Does Ravel's 'Bolero' still seduce?

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Bo Derek in the 1979 movie '10' Warner Bros.

Maurice Ravel's Boléro is one of the most famously erotic pieces of classical music. To some 21st century ears, though, it's become the musical equivalent of shag carpeting.

The quarter-hour composition wasn't originally conceived as a soundtrack to sex. At its 1928 premiere, Ravel advocated for choreography that would have been set against an industrial background befitting the music's mechanically repetitive quality.

He had a point: the principal distinguishing feature of the piece is its relentless repetition of an insistent theme that becomes vaguely militaristic with the introduction of horns. Hardly an incitement to ardor, but there's also that slowly swelling orchestration that gives the piece the feeling of a single-minded building to climax. Since the average American couple only take seven minutes to consummate a coupling, 15 minutes is a reasonable goal to aspire to.

"There's nothing subtle about the strutting, deliciously arrogant horniness of the tune nor about its inexorable saunter to salacious satisfaction," writes Richard Todd. "Even the change of key corresponds exactly to passing that point of no return of which we're all so fond. And the big bang at the end, well, I leave it to you to interpret that one..."

The piece began appearing in sensual contexts in the 1970s, when it soundtracked a documentary about gay erotica. Its fate as a lights-down-low selection was sealed with its prominent inclusion in one of the decade's iconic cinematic sex scenes. "Did you ever do it to Ravel's Boléro?" asks Bo Derek, after which she and Dudley Moore proceed to toke up and give it a whirl — pre-empting Prokofiev's Romeo and Juliet.

The film — Blake Edwards's 10 (1979) — was so successful that it made Boléro one of the most expensive musical numbers to license for use in future movies, earning a million dollars a year for the composer's estate.

People magazine covered the Boléro phenomenon in 1980, as recordings of the piece flew off the shelves. "'It doesn't matter which orchestra is playing,' says one record store manager in Denver. 'They just want it.' Of course, as a sex aid, the Boléro is a plain-brown-wrapper item. "No one ever wants it for himself," explains a salesman in Houston. 'It's always "for a friend."'"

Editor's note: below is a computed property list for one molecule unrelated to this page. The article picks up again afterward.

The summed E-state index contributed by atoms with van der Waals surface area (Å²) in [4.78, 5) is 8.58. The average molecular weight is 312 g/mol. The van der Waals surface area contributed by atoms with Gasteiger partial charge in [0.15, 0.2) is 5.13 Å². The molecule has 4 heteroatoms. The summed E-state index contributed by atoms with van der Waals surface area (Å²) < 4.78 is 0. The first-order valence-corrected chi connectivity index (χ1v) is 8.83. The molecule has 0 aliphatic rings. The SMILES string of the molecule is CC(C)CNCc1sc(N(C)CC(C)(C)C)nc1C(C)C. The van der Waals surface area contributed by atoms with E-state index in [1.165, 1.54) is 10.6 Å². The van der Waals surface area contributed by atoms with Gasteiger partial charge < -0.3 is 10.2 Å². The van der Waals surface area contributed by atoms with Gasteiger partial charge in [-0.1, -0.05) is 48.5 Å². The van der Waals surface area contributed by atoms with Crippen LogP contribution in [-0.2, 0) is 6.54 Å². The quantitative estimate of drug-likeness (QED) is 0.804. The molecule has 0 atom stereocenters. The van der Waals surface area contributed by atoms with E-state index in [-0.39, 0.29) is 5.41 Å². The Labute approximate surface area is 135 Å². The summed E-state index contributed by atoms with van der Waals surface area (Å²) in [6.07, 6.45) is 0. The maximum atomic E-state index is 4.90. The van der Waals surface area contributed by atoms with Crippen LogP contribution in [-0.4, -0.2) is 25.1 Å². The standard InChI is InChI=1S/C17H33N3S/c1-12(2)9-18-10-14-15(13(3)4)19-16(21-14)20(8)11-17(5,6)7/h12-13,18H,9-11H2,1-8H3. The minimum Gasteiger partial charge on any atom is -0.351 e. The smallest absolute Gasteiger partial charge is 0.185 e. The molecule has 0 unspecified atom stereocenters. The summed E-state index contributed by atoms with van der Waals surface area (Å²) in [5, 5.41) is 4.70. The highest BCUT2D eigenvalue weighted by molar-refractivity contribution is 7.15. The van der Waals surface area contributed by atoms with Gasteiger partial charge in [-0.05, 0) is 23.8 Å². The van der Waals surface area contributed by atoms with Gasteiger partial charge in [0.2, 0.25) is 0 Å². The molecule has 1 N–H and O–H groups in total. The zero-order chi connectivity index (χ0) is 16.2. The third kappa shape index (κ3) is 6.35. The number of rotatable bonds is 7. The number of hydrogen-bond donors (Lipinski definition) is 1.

Five years later, Jane Torvill and Christopher Dean cemented the tune's status as a choice for couples — but also, perhaps, started the process of turning it into a colossal joke — when they chose Boléro as the soundtrack for their gold-winning performance at the Winter Olympics.

That same year, Derek appeared in a film named — wait for it — Bolero. The movie, about a woman who falls in love with a bullfighter, won that year's Golden Raspberry Award for Worst Picture. Today, it may be best-remembered for an infamously explicit sex scene (rumored to depict actual intercourse) between Derek and her costar, directed by Derek's then-husband John. It's probably just as well for Ravel that the titular composition wasn't even heard in the movie.

Does Boléro still inspire ardor today, or does it inspire...well, whatever you feel when you look at Dudley Moore in a wide-lapeled white suit?

Plenty of people, it seems, still like to get their freak on with Ravel: in a 2012 poll of Spotify users, Boléro was outsexed by only Marvin Gaye's "Sexual Healing" and the Dirty Dancing soundtrack.

A young celesta player, writing in 2011, called Boléro "remarkably sexual." Even though it has only 30 seconds of celesta, she wrote, "This piece is BALLIN."